“Food was a little bit of a problem as I prefer vegan food but there wasn’t much choice of this outside India. Louis had to forego his preferred gravy-based curries for dry dishes. But these were minor discomforts. We had also carried ready-to-eat food but I rarely used it. Our staple was a flask of hot water to make our coffee on the highway stopovers and this was accompanied with dry-fruit and nuts that I carried in single-use packets,” says Janet.
The Highs & Lows
“Typically, if we were crossing the border into another country, we started from our hotel at 6.30 a.m so that we could be among the first ones in the queue. Otherwise, we would leave after breakfast at 9.30 am. Every one and half to two hours, we would stop for rest-room breaks. Usually, we would check into a hotel by early evening and catch up with sight-seeing the next day. Google Translate was our go-to resource for striking up conversations,” explains Janet.
“Europe was gorgeous with its museums and architecture. Travelling through Central Asia, we were delighted to walk through the history and heritage of humanity. Iran was very nice even though we had been warned about car and documents theft. So we had hired a travel agent to book a good hotel and get us a tour guide who could speak English. Iranians are fond of Indians and in some places they exempted us from tolls. Even though Iran has hilly terrain, roads are excellent. There were other strictures in Iran such as a ban on credit cards. And as in other countries, we left our passports with the hotel. Plus, women have to wear long sleeved and below-the-hips dresses with long pants and a veil,” says Janet.
Their worst experience was in Turkmenistan where they were not allowed to take the car into the capital because right hand drive cars were prohibited from entering. This was a new rule which had not shown up in their Internet research and couldn’t be overcome even with the Indian embassy’s intervention. Eventually the travel agent hired by the D’ souza’s found a safe parking place for the car outside the city limits and they toured the city in his car.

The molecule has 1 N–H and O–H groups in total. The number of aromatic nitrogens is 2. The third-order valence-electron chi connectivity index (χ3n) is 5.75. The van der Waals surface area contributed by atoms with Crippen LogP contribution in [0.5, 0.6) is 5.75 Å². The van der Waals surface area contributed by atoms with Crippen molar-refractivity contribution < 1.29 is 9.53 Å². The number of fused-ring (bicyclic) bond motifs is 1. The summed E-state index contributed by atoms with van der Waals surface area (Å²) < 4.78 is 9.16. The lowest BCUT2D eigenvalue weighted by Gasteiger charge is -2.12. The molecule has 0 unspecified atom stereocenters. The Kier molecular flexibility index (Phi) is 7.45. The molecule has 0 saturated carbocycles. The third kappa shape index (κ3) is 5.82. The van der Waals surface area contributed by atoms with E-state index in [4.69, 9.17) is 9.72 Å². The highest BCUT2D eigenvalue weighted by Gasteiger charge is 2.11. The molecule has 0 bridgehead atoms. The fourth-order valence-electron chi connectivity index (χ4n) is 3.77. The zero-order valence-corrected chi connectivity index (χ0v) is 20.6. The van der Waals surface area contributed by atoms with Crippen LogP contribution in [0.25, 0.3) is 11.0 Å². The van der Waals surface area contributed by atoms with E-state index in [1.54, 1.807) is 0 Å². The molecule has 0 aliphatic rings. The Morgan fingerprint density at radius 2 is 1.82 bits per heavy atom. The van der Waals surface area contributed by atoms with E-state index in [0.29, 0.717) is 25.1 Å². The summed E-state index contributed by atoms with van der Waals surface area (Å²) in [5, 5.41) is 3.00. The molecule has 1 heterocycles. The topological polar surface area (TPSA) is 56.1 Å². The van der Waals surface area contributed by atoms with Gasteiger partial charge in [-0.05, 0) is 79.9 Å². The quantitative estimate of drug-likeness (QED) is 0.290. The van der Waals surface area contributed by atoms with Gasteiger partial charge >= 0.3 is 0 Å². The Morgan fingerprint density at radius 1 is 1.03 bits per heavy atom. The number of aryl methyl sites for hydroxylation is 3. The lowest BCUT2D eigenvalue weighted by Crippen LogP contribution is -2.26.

Louis is diabetic and they carried insulin in a cool box, along with other medication. How bad was the physical or mental strain of driving? “All the routes and stop-overs were saved on Excel sheets and of course the GPS led our entire trip. Mostly the driving was pretty relaxed because the roads were excellent and the scenery gorgeous. But in China, while driving through the 2,000 km straight road of the Gobi desert with hardly any traffic to keep us alert, we started feeling drowsy. We had to take frequent coffee breaks and change places to drive,” says Louis. “We admired the road discipline in Myanmar because even trucks stop to allow you to pass, and they all give indication for ‘overtake or don’t overtake.’ Also, in Myanmar we found the cleanest toilets even in tiny villages. Sadly, India has the lousiest ones,” says Louis.
Life On The Road
The D’souzas had a pleasant stay at all places. In Europe they had booked stays through Airbnb and Booking.com. Both these sites offer reviews of each place so you know what you are paying for. You can get clean bathrooms, do your laundry and make your breakfast in their kitchen if you feel like. The D’souzas shared the responsibilities. “I did 90 per cent of the driving and Janet did all the rest such as booking accommodation, mapping routes, time, distance, hiring guides, getting Visas, writing the blog,” says Louis. “Oh, he booked one hotel stay and it was the most expensive hotel; he is brand conscious,” tells Janet. “No, I was looking for comfort for us and a safe parking place for the car,” defends Louis.